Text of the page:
Without a proper toolkit, running HPC applications and computations in the cloud can be a tedious exercise, especially for those who run those with relative infrequency.
StarCluster may help with that problem. StarCluster, according to Admin Magazine’s Gavin Burris, is a project developed by MIT’s Software Tools for Academics and Researchers team, hence the STAR. It caters to those in the scientific and researching fields and in particular those who wish to utilize clusters to perform computations but have not the tools in house to do so.
In order to get started on StarCluster, one must, according to Burris, have an Amazon Web Services (AWS) account, as the toolkit that codes in Python runs on Amazon’s Elastic Compute Cloud (EC2).
Burris proceeded to walk through the process of installing and configuring StarCluster before ultimately showing how a test computation would run. He used a fairly common test case, using a Monte Carlo simulation to approximate the value of pi.
Understanding how to set up these clusters and perform jobs and tasks on them on a case-by-case basis can be critical for system programmers who only intermittently require the use of an HPC cluster and thus have no use for an onsite cluster.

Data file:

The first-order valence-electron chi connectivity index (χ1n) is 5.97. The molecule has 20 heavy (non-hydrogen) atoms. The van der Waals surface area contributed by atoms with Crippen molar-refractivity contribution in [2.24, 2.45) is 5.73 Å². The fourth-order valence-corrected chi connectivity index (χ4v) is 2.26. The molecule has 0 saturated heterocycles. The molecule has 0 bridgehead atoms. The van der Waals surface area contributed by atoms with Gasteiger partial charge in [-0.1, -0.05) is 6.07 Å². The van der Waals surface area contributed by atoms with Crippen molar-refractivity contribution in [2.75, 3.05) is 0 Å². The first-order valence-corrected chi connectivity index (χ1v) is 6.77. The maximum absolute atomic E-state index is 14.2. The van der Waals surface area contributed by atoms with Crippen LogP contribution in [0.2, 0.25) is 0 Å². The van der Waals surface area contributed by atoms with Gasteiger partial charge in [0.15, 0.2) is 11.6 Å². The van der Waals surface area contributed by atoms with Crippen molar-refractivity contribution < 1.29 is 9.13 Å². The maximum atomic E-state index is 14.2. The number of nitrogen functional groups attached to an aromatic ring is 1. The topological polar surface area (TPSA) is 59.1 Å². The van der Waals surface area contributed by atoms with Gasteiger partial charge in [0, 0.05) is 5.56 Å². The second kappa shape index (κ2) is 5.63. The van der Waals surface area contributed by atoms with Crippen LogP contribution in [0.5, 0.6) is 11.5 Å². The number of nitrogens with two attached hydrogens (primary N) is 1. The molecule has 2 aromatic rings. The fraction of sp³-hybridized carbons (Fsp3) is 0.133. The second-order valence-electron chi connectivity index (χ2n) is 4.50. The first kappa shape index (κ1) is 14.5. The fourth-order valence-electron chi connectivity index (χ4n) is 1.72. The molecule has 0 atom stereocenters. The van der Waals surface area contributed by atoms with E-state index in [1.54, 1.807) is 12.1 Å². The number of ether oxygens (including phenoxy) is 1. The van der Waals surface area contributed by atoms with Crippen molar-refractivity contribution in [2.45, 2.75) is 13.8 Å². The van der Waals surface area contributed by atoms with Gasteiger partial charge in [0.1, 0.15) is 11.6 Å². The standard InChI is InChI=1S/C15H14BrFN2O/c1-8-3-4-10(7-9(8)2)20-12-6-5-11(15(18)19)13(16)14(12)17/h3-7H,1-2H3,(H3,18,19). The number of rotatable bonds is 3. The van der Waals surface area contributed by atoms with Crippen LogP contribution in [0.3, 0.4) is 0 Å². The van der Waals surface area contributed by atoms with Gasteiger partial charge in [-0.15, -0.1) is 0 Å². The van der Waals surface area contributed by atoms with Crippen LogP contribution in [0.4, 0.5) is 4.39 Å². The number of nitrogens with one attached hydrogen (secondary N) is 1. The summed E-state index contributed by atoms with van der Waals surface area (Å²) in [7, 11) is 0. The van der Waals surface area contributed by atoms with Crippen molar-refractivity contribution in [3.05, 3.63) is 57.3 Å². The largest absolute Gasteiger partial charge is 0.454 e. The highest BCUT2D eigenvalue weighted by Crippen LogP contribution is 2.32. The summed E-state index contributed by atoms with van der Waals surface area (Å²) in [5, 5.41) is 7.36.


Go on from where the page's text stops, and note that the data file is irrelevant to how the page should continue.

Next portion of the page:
“The cloud has become a key resource in the support of HPC,” said Burris has he discussed the value of StarCluster within HPC in the cloud in his conclusion. “Given the proper use case, cloud offerings are an affordable fit for a variety of different workflows. A key tool in any systems programmer’s arsenal should be the StarCluster toolkit, which provides a powerful interface for harnessing these cloud resources in an effective manner.”
Burris espoused the notion of utilizing cloud-based high performance computing in general, noting that it allows programmers and administrators to build and develop custom ecosystems for researchers. “Cloud computing is the next level of abstraction, allowing for the programmable out-sourcing of the data center,” Burris mentioned in his endorsement of using HPC in the cloud. “What would traditionally be a locally managed room, full of physical hardware with a three- to five-year life cycle, situated within a managed facility that provides electricity and cooling, is now available through a programmable API.”
Other advantages according to Burris include outsourcing the task of chasing loose red lights and failed servers to a group in Amazon that specifically is trained for that.